Marginalization as a default is emblematic of injustice. Turning to our police force to maintain order and protect us from our community’s weakest members suggests we are losing our faith as a collective, that we are buying into the growing manipulative narrative that feeds our fear, pounding into our consciousness a fear that there is lack, that we are limited, and that we need to shore up our own needs and compete with one another for basic survival. This fear-driven narrative of lack, competition and mistrust generates division and is antithetical to faith.
We have no magic wand to neatly solve this enormous issue. We know that insights and wise choices need to come both from the top down and the bottom up. The 1st century BCE sage Hillel taught, “If I am not for me who will be, if I am only for myself what am I, if not now, when?” We need to ensure that our actions are doable and sustainable. There is a difference between discomfort and irreparable damage. We must act because not acting or pushing this off onto others diminishes us as a compassionate community. We must act now. Let’s show each other that we really mean it when we say, “We are in this together.”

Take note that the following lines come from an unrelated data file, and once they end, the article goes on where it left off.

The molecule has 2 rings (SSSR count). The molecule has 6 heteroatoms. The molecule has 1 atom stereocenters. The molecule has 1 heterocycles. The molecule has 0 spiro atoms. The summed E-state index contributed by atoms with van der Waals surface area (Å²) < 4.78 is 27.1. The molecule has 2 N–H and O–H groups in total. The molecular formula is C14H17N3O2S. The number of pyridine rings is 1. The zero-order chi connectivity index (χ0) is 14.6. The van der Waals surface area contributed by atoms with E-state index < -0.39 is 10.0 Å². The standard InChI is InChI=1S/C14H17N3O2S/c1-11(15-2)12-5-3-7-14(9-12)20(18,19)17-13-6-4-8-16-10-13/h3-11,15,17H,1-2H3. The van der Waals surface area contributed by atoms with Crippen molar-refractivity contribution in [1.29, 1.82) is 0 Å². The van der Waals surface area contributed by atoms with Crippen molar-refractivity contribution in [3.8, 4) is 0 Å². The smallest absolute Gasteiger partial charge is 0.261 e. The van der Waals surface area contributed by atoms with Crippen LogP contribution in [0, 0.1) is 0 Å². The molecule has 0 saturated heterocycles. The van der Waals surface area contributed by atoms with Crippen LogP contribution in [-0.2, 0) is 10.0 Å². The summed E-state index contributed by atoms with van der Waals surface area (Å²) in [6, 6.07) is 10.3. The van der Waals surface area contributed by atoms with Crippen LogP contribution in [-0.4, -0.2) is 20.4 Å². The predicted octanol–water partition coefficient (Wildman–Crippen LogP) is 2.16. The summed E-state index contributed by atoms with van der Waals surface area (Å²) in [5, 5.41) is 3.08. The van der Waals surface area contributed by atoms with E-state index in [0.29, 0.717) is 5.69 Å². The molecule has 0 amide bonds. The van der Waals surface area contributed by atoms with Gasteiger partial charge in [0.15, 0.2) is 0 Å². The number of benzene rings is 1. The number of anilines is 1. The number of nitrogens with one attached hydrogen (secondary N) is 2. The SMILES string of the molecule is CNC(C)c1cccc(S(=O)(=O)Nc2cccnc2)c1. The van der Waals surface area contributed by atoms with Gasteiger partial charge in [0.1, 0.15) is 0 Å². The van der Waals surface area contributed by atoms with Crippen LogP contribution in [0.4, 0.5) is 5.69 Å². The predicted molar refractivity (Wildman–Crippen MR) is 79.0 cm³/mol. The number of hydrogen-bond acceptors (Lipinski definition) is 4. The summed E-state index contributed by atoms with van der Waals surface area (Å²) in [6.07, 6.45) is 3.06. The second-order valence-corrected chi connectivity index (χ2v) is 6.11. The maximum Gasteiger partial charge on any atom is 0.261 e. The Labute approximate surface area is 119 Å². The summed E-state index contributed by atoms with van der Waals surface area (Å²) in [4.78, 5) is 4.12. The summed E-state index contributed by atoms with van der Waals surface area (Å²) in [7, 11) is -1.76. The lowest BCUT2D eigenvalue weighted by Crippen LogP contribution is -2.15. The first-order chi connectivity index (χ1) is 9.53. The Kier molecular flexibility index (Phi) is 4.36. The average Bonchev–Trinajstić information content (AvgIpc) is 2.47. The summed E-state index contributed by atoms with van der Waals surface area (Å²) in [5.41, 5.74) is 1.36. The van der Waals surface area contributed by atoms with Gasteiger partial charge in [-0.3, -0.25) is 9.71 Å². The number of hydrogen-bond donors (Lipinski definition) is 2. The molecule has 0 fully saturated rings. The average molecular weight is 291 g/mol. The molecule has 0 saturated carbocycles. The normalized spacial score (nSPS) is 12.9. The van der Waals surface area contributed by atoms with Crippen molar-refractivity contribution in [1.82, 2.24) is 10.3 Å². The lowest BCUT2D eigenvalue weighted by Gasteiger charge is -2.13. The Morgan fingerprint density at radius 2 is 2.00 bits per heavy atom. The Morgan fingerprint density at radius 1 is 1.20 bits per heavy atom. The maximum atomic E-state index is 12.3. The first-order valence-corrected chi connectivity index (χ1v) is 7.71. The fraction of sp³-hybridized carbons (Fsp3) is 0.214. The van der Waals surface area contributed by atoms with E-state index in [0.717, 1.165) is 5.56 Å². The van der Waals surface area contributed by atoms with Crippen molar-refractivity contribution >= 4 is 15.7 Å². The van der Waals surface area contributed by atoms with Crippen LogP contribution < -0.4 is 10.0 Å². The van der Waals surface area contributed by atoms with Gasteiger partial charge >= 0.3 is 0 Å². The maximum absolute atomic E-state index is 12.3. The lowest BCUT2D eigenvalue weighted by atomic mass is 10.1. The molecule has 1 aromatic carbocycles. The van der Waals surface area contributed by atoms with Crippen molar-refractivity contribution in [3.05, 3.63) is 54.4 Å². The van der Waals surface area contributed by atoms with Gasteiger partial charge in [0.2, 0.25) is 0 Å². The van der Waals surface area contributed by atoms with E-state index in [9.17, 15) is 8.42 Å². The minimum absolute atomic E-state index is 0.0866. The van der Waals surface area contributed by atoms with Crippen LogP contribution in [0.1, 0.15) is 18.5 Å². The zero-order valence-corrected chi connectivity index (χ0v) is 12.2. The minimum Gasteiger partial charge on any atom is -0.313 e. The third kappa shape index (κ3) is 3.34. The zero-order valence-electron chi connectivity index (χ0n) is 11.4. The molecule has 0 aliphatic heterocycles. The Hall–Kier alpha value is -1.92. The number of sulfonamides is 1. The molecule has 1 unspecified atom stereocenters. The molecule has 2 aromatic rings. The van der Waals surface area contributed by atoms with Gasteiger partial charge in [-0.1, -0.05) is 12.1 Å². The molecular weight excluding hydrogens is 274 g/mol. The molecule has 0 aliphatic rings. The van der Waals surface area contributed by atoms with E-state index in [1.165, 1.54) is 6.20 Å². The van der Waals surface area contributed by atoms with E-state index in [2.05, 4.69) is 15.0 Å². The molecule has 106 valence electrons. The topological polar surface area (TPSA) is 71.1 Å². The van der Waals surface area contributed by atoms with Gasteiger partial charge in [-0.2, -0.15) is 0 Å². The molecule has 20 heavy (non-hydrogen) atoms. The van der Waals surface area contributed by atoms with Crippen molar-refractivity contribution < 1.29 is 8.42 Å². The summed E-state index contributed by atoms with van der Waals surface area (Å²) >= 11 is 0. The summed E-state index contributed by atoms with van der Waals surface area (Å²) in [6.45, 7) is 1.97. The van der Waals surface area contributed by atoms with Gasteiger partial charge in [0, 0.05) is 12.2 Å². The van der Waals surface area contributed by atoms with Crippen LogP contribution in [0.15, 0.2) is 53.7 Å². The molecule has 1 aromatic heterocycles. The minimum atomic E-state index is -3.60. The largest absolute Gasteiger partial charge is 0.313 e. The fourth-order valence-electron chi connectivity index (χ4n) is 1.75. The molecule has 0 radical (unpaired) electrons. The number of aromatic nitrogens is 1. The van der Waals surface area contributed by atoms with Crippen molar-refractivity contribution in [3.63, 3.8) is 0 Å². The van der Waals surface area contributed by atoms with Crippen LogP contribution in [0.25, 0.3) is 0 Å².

Prepared by Rabbi Harry and endorsed by members of Victoria’s faith based clergy.
Urgent Action needed: Spread compassion, Stop diseases. — You can help. Our homelessness service providers need more funding to respond to this crisis. Please donate generously to Avodah who will ensure all monies go directly to those organizations working on the front line.
On a typical night about 1,500 people in the CRD are homeless. These people face special challenges during this pandemic. Homeless people tend to be vulnerable to infections due to the combination of daily stress, chronic diseases, and poor nutrition. They often lack basic hygiene resources like sinks and clean toilets, and opportunities to bathe and wear clean clothes. They are often in crowded conditions and share food and cigarettes. Crowded shelters are particularly risky environments.